US Muscle in Latin America

Srilata Swaminathan

Countries of Latin America are up in arms against the US decision to open seven military bases in Columbia (a move taken on the pretext of combating narcotics trade). Apart from this, the US is working towards their army, navy and air force getting a military presence in this region by the end of this year. But that’s not all - after a gap of 59 years the US Fourth Fleet is also being revived to cover South America. In just funds, the Columbia Plan has received $10 billion and another $40 billion is in the pipeline. 
This build-up is necessary if US wants to continue its domination of Latin America as it comes at a time when the US is being forced to close down its infamous Manta military base in Ecuador. Ecuador’s President, Rafael Correa, has refused to renew the contract for it. In fact, this is a big month for Ecuador as it not only hosted the UNASUR conference (Union of South American Nations formed recently in 2008) but Rafael Correa starts his second term in office under the new constitution which allows him to run for a another term. This is precisely what Zelaya was hoping to achieve in Honduras when he was kidnapped and ousted by a coup in June of this year. Even though the whole world refuses to recognise the coupists and that the whole country has come to a halt as trade unions have now joined the peasants and indigenous people in protests, the coupists are frantically trying to maintain the present status quo till the elections in November when they hope that their right-wing tactics will get legitimised.
The US’ puppet ruler of Columbia, President Alvaro Uribe, has just finished a frantic seven-nation tour of major south American countries trying to reassure everyone that they have nothing to worry about from this US build-up but, of course, there have been no takers.
It is not difficult to understand the concern shown by Latin American countries to this build-up. Ever since the Monroe Doctrine was enacted in 1823 when the US made sure that no European country could colonise Latin America, these countries have just traded one colonial master for another. The US, for almost two centuries, has treated them as its neo-colonies, controlled and exploited their vast natural resources, cheap labour and markets. It has installed oppressive military dictatorships, and just between 1945 and the 1980s, has sponsored at least 16 coups d’état. In the present century alone, the US has sponsored and supported coups against Chavez in Venezuela, Morales in Bolivia and, in spite of all Obama’s rhetoric to the contrary, the coup in Honduras.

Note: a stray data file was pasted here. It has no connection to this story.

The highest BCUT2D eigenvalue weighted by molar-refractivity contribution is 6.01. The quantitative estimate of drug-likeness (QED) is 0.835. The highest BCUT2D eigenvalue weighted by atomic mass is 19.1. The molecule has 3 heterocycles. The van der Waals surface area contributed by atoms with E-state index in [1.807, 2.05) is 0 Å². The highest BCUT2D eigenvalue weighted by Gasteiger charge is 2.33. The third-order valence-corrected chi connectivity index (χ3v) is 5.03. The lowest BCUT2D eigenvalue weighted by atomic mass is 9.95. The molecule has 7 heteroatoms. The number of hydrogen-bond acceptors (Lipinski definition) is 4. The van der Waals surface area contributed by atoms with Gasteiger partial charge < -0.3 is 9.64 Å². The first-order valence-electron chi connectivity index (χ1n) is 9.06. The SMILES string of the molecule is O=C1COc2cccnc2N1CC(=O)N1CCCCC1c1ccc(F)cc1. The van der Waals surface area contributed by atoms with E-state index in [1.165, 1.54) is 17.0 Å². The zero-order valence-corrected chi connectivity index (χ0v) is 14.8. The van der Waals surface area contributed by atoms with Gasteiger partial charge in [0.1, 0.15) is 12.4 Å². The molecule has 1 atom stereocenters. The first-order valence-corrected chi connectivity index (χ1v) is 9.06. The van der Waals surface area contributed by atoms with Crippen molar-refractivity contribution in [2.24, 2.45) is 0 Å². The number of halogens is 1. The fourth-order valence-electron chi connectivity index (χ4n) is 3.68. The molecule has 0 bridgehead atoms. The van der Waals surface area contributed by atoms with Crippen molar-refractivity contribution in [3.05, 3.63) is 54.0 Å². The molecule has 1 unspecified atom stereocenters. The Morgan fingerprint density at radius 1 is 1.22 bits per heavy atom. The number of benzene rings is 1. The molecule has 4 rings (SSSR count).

Argentina, Bolivia, Brazil, Chile, Ecuador, Guyana, Surinam, Paraguay, Peru, Uruguay, Venezuela who have all condemned the US move in the recently held UNASUR conference held this week by signing a joint statement condemning the US.
Venezuela, which is the most strident anti-US voice in the region, is the most concerned as it shares a long and troubled history, and border, with Columbia. Chavez is right to be worried that the US will invade his country on one pretext or the other. Over a recent border spat he has withdrawn the Venezuelan ambassador from Columbia and has sent the Columbian envoy in Caracas packing. The US and Columbia have always accused the Chavez government of arming the revolutionary FARC guerrillas, who have been labelled terrorists, and providing them shelter. Alfonso Cano, leader of FARC also condemns the build-up and prophecies that it is going to have far-reaching political consequences in Latin America. He knows that under the guise of the anti-drug drive the US has always used its might to wipe out this Marxist-Leninist party.
The US has cause to be deeply worried about the anti-US politics spreading throughout Latin America and is trying its best to contain it. Along with the creation of UNASUR, the new-found courage shown by the OAS (Organisation of American States) which has not only denounced the Honduran coup but reinstated Cuba as a member, it is also the formation of ALBA on the trade front which poses a challenge to US-dominated NAFTA. ALBA, particularly, has shown how this region can effectively counter the political-economy of exploitative imperialist trade.

The US has always cloaked its imperialistic hegemony under pseudonyms such as ‘fight for democracy’, ‘regime change’, ‘fight against terrorism’ and now, its latest charade is its ‘continuing fight against narcotics’! Unfortunately, this super-power has become so exposed that no one for a moment thinks this massive build-up is just to fight the coca farmers of Columbia. As Fidel Castro asks, “What have ships of the Fourth Fleet and combat planes got to do with stopping narcotics?”